These peer support volunteers all have a partner who has been diagnosed with a muscle-wasting condition. Below is a list of volunteers who have this experience and are here to provide you with support and advice. We will be adding more volunteers to this page once they have completed their training.
For more information or to get in touch with someone please contact the information team.
About me: Following a career in teaching I am a school governor at a local special educational needs school which keeps me in touch with education. I love to go into school and spend time with the young people, many of whom face considerable challenges.
I enjoy reading and going to the theatre and particularly love to travel. I have been lucky enough to travel widely at home and abroad with both my late husband and a wide circle of friends.
Why I became a peer support volunteer: My husband Chris was diagnosed with Myotonic dystrophy in his late twenties so I feel I know something of the challenges faced by both those living with muscle wasting conditions themselves and those who share their lives. For me there were many times when a listening ear or sounding board was essential – I would hope to be able to offer that to others.
Top tip try not to let your condition stop you from doing what you want to do or being what you want to be.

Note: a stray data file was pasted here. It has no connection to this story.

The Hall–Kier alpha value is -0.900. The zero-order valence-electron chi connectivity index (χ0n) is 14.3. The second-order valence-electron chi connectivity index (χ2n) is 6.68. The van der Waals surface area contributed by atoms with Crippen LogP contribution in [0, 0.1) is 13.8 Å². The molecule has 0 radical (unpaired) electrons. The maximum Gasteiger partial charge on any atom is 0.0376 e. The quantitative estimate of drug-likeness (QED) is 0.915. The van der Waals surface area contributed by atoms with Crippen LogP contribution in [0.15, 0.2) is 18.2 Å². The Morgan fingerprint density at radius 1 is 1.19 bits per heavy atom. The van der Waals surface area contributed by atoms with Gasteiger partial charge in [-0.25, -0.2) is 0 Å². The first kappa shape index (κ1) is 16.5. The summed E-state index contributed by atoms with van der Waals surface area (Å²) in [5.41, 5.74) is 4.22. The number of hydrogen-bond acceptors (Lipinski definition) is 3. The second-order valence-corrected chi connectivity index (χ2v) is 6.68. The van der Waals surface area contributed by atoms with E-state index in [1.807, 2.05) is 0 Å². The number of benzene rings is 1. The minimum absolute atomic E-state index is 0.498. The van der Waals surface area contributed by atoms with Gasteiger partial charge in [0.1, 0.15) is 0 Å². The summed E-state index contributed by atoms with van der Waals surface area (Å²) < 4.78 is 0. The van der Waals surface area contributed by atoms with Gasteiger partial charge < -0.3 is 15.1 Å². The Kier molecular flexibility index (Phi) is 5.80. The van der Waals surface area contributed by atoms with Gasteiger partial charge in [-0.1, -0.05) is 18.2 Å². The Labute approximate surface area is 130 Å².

About me: I enjoy spending time with my husband and our daughter at home or out and about skiing, running, cinema and holidaying together. I also love spending time with my friends having dinner going to the theatre or, as is becoming more regular, participating in sporting events such running, duathalons and triathlons.
Why I became a peer support volunteer: My husband with diagnosed with Myotonic dystrophy in 2011 and to say it was a shock was an understatement. Our world shifted and we know what we know, but also still have no idea what we don’t know or what the future holds. We have learnt a lot and already experienced quite a few very challenging and emotional times. I hope by being able to share some of our experiences I may be able to help others to make informed decisions. There is no cure and often no treatment, but I believe that a shared knowledge can often offer some comfort.
Top tip Matthew’s moto is ‘do what I can while I can’ and I really admire him for this. He’s a positive, strong, capable man who grabs opportunities. My advice would be to seek help but also to keep enjoying what you have, health, family, opportunities and adapt when the need arises. Embrace change and get used to enjoying activities and lifestyle in different ways as your circumstances alter.